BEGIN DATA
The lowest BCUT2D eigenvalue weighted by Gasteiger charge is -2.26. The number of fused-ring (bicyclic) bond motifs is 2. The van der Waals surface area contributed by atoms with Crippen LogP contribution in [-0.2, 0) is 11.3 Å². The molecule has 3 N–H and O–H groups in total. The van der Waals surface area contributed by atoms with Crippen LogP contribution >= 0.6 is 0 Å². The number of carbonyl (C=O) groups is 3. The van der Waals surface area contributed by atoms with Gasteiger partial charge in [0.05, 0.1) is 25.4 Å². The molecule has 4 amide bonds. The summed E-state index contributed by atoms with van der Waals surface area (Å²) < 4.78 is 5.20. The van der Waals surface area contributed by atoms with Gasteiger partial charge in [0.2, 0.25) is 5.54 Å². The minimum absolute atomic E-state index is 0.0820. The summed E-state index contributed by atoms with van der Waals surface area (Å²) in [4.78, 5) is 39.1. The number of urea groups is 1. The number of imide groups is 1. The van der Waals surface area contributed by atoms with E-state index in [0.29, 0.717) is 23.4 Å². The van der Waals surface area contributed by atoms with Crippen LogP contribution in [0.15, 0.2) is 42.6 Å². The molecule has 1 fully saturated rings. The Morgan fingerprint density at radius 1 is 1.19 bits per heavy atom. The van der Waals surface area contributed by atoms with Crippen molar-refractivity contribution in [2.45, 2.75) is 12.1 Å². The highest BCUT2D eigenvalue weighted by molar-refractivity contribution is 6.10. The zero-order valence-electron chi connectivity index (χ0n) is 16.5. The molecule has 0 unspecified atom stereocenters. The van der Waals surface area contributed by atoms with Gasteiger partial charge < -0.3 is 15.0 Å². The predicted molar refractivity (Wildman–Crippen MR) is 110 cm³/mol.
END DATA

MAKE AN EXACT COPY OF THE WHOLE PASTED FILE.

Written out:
The lowest BCUT2D eigenvalue weighted by Gasteiger charge is -2.26. The number of fused-ring (bicyclic) bond motifs is 2. The van der Waals surface area contributed by atoms with Crippen LogP contribution in [-0.2, 0) is 11.3 Å². The molecule has 3 N–H and O–H groups in total. The van der Waals surface area contributed by atoms with Crippen LogP contribution >= 0.6 is 0 Å². The number of carbonyl (C=O) groups is 3. The van der Waals surface area contributed by atoms with Gasteiger partial charge in [0.05, 0.1) is 25.4 Å². The molecule has 4 amide bonds. The summed E-state index contributed by atoms with van der Waals surface area (Å²) < 4.78 is 5.20. The van der Waals surface area contributed by atoms with Gasteiger partial charge in [0.2, 0.25) is 5.54 Å². The minimum absolute atomic E-state index is 0.0820. The summed E-state index contributed by atoms with van der Waals surface area (Å²) in [4.78, 5) is 39.1. The number of urea groups is 1. The number of imide groups is 1. The van der Waals surface area contributed by atoms with E-state index in [0.29, 0.717) is 23.4 Å². The van der Waals surface area contributed by atoms with Crippen LogP contribution in [0.15, 0.2) is 42.6 Å². The molecule has 1 fully saturated rings. The Morgan fingerprint density at radius 1 is 1.19 bits per heavy atom. The van der Waals surface area contributed by atoms with Crippen molar-refractivity contribution in [2.45, 2.75) is 12.1 Å². The highest BCUT2D eigenvalue weighted by molar-refractivity contribution is 6.10. The zero-order valence-electron chi connectivity index (χ0n) is 16.5. The molecule has 0 unspecified atom stereocenters. The van der Waals surface area contributed by atoms with Gasteiger partial charge < -0.3 is 15.0 Å². The predicted molar refractivity (Wildman–Crippen MR) is 110 cm³/mol.